@Владислав, I faced the same issue when installed the 14.1.9025 on XP SP3 32bit.
The solution described here https://community.teamviewer.com/t5/TeamViewer-13/Teamviewer-13-1-3629-Teamviewer-Service-exe-is-crashing-under/td-p/32925 is worked for me successfully.
(enabling IPv6 by netsh interface ipv6 install)
Same problem on Win XP Professional sp3.
Previously working with V13. The event log error is
Faulting application teamviewer.exe, version 14.0.13880.0, faulting module kernel32.dll, version 5.1.2600.5512, fault address 0x00012aeb.
I tried to install version 13 - it crashes like yours. Successfully installed and earned only the 12th.
Thank you for your message.
We are sorry, that you encountered compatibility issues by installing TeamViewer on your Windows XP devices. As Microsoft itself stopped supporting Windows XP two years ago, it is now almost impossible for us to fix Windows XP issues. I hope you can understand the unfortunate situation.
Previous versions might still work fine on your Windows XP devices. Feel free to try it out !
You can download previous versions here.
I wish you all a good week-end.
In this case, on what basis do you deceive your customers by officially stating on your site that versions 13 and 14 work in Windows XP? Remove at least misinformation from there!In general, I admire such explanations of the developers, why the new version of THEIR program stopped working in the old version of the OS. It turns out that this is not the fault of the programmer, who is too lazy to test his program in Windows XP, but the OS that has not changed for many years! Great logic!!!
Oh c'mon, it's not the whole programme, it's just one simple call in SHELL32.dll; you can fix it. If Team Viewer was open source, I would have coded a workaround myself.
For more info: https://community.teamviewer.com/t5/TeamViewer-General/Missing-function-call-in-TeamViewer-14-0-13880-Windows-XP/m-p/50142
And how I can fix it? I'm not a hacker, in addition, changing the program code prohibits the license agreement. In addition, after the first update such fix will be killed.
I know, that's why I said *if* it was open source. My message was addressed to JeanK (Team Viewer Support), 'cause I think that breaking XP due to a single simple call and dropping its support because of that when they could fix it by using a different call on SHELL32.dll instead of SHCreateItemFromParsingName sounds a bit like an excuse. I mean, there are many legacy machines running Windows XP and its derivatives like Windows Server 2003, Windows Embedded Standard, Windows Media Center, Windows Tablet Edition, Windows Embedded POSReady etc that are still widely used on fuel pumps, tills, self-checkouts and so on. Having Team Viewer up and running to remotely connect to them is very important for many businesses, as it's way more secure than the old outdated RDP protocol that these machines have.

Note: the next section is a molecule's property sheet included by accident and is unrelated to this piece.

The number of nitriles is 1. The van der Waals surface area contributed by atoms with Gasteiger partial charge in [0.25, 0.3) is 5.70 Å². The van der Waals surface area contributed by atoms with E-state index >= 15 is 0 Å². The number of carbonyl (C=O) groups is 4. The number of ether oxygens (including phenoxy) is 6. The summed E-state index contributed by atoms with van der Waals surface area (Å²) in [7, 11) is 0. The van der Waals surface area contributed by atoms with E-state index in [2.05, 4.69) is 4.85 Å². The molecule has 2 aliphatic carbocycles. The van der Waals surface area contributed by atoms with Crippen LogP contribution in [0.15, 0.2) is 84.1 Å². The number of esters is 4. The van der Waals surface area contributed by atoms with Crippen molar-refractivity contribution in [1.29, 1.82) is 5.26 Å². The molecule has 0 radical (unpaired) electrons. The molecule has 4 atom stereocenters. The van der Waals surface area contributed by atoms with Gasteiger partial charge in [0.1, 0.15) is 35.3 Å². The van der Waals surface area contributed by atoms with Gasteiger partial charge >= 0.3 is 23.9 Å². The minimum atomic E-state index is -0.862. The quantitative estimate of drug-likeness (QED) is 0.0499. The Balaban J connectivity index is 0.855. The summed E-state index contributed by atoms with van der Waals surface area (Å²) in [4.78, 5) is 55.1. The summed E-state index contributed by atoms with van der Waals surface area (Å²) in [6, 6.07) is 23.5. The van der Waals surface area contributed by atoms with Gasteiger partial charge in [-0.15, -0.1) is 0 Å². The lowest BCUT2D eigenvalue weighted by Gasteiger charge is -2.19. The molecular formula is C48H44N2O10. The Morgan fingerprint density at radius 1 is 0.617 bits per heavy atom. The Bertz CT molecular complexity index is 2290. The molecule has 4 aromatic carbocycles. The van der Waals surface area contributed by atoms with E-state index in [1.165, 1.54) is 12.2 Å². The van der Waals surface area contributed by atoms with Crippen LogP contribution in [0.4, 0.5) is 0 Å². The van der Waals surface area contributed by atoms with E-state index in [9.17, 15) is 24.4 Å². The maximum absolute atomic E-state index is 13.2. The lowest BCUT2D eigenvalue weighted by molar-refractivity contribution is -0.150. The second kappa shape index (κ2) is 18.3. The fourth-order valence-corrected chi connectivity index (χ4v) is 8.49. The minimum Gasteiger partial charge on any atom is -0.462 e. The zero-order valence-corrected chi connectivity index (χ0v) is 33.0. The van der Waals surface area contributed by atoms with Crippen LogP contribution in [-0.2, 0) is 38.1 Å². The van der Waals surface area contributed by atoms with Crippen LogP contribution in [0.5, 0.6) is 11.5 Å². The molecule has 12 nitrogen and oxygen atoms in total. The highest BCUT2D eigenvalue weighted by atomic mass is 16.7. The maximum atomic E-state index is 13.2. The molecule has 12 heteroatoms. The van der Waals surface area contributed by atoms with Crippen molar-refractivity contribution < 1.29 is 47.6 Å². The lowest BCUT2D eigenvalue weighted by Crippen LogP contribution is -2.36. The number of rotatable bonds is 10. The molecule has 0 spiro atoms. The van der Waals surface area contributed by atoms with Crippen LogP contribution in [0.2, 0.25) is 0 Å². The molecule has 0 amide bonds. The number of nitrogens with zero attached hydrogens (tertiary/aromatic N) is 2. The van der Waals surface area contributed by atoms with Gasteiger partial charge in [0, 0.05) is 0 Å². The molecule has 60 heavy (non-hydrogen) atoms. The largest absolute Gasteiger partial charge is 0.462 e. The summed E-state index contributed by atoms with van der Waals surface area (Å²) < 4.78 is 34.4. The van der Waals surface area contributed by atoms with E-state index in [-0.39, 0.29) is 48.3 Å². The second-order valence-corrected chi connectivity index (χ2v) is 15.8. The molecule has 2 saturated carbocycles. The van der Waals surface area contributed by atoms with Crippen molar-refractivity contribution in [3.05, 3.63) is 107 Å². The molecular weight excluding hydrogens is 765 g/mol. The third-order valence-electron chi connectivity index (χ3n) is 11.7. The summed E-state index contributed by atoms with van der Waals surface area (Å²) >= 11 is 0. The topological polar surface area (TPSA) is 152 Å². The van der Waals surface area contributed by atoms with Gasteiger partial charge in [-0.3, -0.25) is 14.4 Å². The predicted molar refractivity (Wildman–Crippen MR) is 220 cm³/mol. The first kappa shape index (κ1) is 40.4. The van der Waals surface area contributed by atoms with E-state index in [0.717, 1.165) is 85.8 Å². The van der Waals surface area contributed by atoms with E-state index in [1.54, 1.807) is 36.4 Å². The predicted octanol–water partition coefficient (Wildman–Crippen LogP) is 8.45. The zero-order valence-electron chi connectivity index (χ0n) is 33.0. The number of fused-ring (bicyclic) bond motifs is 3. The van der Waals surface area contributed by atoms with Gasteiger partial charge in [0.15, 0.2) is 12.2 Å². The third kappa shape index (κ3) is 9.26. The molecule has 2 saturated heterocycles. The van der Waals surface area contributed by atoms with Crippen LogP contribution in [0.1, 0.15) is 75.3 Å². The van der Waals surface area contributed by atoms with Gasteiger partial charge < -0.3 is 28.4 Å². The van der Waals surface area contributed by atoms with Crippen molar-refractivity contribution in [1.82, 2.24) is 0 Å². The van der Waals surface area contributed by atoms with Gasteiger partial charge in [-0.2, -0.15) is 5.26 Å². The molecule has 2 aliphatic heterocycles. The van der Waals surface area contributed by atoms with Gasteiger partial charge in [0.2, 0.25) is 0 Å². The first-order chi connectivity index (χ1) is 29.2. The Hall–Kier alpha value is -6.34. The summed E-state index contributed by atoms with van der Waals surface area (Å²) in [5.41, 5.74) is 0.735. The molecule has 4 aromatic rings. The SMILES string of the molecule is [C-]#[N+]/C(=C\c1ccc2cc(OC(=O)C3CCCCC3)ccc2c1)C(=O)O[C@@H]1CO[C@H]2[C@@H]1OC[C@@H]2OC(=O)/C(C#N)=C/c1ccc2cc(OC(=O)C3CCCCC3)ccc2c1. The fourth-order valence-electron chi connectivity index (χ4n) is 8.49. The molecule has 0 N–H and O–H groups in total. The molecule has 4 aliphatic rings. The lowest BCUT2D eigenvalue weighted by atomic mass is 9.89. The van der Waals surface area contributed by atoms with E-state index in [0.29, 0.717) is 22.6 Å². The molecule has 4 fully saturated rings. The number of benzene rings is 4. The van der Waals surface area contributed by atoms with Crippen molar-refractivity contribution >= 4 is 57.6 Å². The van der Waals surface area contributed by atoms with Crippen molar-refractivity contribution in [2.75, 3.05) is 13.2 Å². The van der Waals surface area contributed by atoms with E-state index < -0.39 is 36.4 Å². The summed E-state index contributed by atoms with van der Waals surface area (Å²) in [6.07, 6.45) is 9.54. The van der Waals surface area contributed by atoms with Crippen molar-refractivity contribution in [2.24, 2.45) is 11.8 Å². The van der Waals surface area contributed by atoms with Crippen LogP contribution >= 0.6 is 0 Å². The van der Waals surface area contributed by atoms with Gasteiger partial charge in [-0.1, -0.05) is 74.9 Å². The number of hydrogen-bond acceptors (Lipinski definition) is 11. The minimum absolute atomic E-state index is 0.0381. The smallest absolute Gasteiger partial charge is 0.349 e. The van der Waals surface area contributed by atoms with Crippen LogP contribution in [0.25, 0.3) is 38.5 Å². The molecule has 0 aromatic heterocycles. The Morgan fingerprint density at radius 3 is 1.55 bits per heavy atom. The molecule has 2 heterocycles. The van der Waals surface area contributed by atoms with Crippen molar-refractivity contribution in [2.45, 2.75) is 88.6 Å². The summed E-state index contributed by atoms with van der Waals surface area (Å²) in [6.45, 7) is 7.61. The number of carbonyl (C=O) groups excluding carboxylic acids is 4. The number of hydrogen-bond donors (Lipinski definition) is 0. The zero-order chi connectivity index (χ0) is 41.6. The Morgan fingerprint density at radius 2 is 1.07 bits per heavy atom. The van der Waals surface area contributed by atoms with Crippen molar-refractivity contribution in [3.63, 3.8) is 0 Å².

Besides, instead of dropping XP support altogether, if they don't wanna spend time to code workarounds, they could at least disable some functionalities in the XP version but still release an updated version of the program.
My primary support desktop is WinXP sp3 running TeamViewer 13.0.5640 (10 years old Compac 6710b, hit by lightning twice and rebuilt, been around the world a couple of times).
I receive very good telephone support from the TV helpdesk. I have a paid subscription. I can connect ok to versions up to 13. There is no timeout. I have been connected for several days on occasion. Important functionality works ok including change sides and file transfer. My XP desktop cannot connect to V14, therefore I run Win8.1 and Mac platforms. V14 cannot connect to some old versions which is mildly annoying.
I think perhaps your 20% statistic is a bit optimistic. FYI February this year Australian Dept Defence migrated 100,000 WinXP machines to Win10. Most of my clients have moved to Win7+
In my opinion, WinXP remains the most stable platform now that Microsoft has stopped patching it.
Thanks for the solution!
However, let me express my incompetent opinion. For all the existence of IPv6, I have never met a situation in which a new protocol would be needed or would give some advantages. But I have met many times with situations where the use of this protocol, included in new versions of Windows by default, led to problems in the work of applications, and the developers of these programs recommended turning off the use of IPv6.
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